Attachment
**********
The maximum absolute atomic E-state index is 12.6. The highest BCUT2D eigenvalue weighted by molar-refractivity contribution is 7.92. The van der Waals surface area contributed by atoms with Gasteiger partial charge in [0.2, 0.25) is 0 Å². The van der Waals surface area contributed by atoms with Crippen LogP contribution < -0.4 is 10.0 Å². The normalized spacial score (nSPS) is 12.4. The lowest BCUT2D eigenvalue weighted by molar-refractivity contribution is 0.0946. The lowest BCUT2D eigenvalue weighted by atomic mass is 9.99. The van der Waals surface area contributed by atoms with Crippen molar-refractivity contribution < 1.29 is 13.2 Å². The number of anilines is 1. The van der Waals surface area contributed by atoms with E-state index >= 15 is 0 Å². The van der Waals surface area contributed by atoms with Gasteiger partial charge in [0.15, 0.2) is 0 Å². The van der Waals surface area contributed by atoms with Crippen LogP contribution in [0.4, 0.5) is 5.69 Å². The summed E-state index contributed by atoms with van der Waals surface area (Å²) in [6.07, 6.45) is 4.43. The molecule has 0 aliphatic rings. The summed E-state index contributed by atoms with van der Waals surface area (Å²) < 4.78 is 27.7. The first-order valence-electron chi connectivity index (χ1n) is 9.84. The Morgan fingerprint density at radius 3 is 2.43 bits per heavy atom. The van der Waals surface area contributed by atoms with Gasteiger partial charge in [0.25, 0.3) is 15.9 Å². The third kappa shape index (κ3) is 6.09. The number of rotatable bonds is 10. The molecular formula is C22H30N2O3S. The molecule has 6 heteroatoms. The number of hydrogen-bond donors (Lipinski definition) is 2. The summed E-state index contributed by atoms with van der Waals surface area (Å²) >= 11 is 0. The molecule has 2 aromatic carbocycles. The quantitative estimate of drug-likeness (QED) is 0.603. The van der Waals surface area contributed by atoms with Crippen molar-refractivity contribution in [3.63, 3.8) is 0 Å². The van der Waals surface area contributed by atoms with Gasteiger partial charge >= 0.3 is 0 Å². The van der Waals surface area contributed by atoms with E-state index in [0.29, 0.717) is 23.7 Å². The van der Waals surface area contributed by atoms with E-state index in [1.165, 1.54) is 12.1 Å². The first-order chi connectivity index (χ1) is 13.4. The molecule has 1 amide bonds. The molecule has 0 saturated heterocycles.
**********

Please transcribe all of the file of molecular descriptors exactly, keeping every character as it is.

The maximum absolute atomic E-state index is 12.6. The highest BCUT2D eigenvalue weighted by molar-refractivity contribution is 7.92. The van der Waals surface area contributed by atoms with Gasteiger partial charge in [0.2, 0.25) is 0 Å². The van der Waals surface area contributed by atoms with Crippen LogP contribution < -0.4 is 10.0 Å². The normalized spacial score (nSPS) is 12.4. The lowest BCUT2D eigenvalue weighted by molar-refractivity contribution is 0.0946. The lowest BCUT2D eigenvalue weighted by atomic mass is 9.99. The van der Waals surface area contributed by atoms with Crippen molar-refractivity contribution < 1.29 is 13.2 Å². The number of anilines is 1. The van der Waals surface area contributed by atoms with E-state index >= 15 is 0 Å². The van der Waals surface area contributed by atoms with Gasteiger partial charge in [0.15, 0.2) is 0 Å². The van der Waals surface area contributed by atoms with Crippen LogP contribution in [0.4, 0.5) is 5.69 Å². The summed E-state index contributed by atoms with van der Waals surface area (Å²) in [6.07, 6.45) is 4.43. The molecule has 0 aliphatic rings. The summed E-state index contributed by atoms with van der Waals surface area (Å²) < 4.78 is 27.7. The first-order valence-electron chi connectivity index (χ1n) is 9.84. The Morgan fingerprint density at radius 3 is 2.43 bits per heavy atom. The van der Waals surface area contributed by atoms with Gasteiger partial charge in [0.25, 0.3) is 15.9 Å². The third kappa shape index (κ3) is 6.09. The number of rotatable bonds is 10. The molecular formula is C22H30N2O3S. The molecule has 6 heteroatoms. The number of hydrogen-bond donors (Lipinski definition) is 2. The summed E-state index contributed by atoms with van der Waals surface area (Å²) >= 11 is 0. The molecule has 2 aromatic carbocycles. The quantitative estimate of drug-likeness (QED) is 0.603. The van der Waals surface area contributed by atoms with Crippen molar-refractivity contribution in [3.63, 3.8) is 0 Å². The van der Waals surface area contributed by atoms with Gasteiger partial charge >= 0.3 is 0 Å². The van der Waals surface area contributed by atoms with E-state index in [0.29, 0.717) is 23.7 Å². The van der Waals surface area contributed by atoms with E-state index in [1.165, 1.54) is 12.1 Å². The first-order chi connectivity index (χ1) is 13.4. The molecule has 1 amide bonds. The molecule has 0 saturated heterocycles.